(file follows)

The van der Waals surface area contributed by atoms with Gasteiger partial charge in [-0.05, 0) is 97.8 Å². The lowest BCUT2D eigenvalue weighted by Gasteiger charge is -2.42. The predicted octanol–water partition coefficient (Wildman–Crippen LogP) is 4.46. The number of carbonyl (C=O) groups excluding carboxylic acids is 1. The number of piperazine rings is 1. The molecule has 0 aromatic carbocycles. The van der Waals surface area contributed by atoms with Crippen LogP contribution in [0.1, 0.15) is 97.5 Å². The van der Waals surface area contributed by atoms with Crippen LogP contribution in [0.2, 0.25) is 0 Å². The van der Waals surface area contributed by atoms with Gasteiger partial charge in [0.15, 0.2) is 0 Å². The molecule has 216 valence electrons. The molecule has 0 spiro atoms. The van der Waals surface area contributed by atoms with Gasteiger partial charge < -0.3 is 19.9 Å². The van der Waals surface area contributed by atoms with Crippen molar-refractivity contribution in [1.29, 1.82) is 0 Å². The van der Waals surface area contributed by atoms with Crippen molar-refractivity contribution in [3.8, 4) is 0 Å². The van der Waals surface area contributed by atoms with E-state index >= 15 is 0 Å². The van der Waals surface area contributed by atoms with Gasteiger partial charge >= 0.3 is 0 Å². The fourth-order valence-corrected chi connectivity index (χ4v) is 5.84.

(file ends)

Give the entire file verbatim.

The van der Waals surface area contributed by atoms with Gasteiger partial charge in [-0.05, 0) is 97.8 Å². The lowest BCUT2D eigenvalue weighted by Gasteiger charge is -2.42. The predicted octanol–water partition coefficient (Wildman–Crippen LogP) is 4.46. The number of carbonyl (C=O) groups excluding carboxylic acids is 1. The number of piperazine rings is 1. The molecule has 0 aromatic carbocycles. The van der Waals surface area contributed by atoms with Crippen LogP contribution in [0.1, 0.15) is 97.5 Å². The van der Waals surface area contributed by atoms with Crippen LogP contribution in [0.2, 0.25) is 0 Å². The van der Waals surface area contributed by atoms with Gasteiger partial charge in [0.15, 0.2) is 0 Å². The molecule has 216 valence electrons. The molecule has 0 spiro atoms. The van der Waals surface area contributed by atoms with Gasteiger partial charge < -0.3 is 19.9 Å². The van der Waals surface area contributed by atoms with Crippen molar-refractivity contribution in [1.29, 1.82) is 0 Å². The van der Waals surface area contributed by atoms with Crippen molar-refractivity contribution in [3.8, 4) is 0 Å². The van der Waals surface area contributed by atoms with E-state index >= 15 is 0 Å². The van der Waals surface area contributed by atoms with Gasteiger partial charge >= 0.3 is 0 Å². The fourth-order valence-corrected chi connectivity index (χ4v) is 5.84.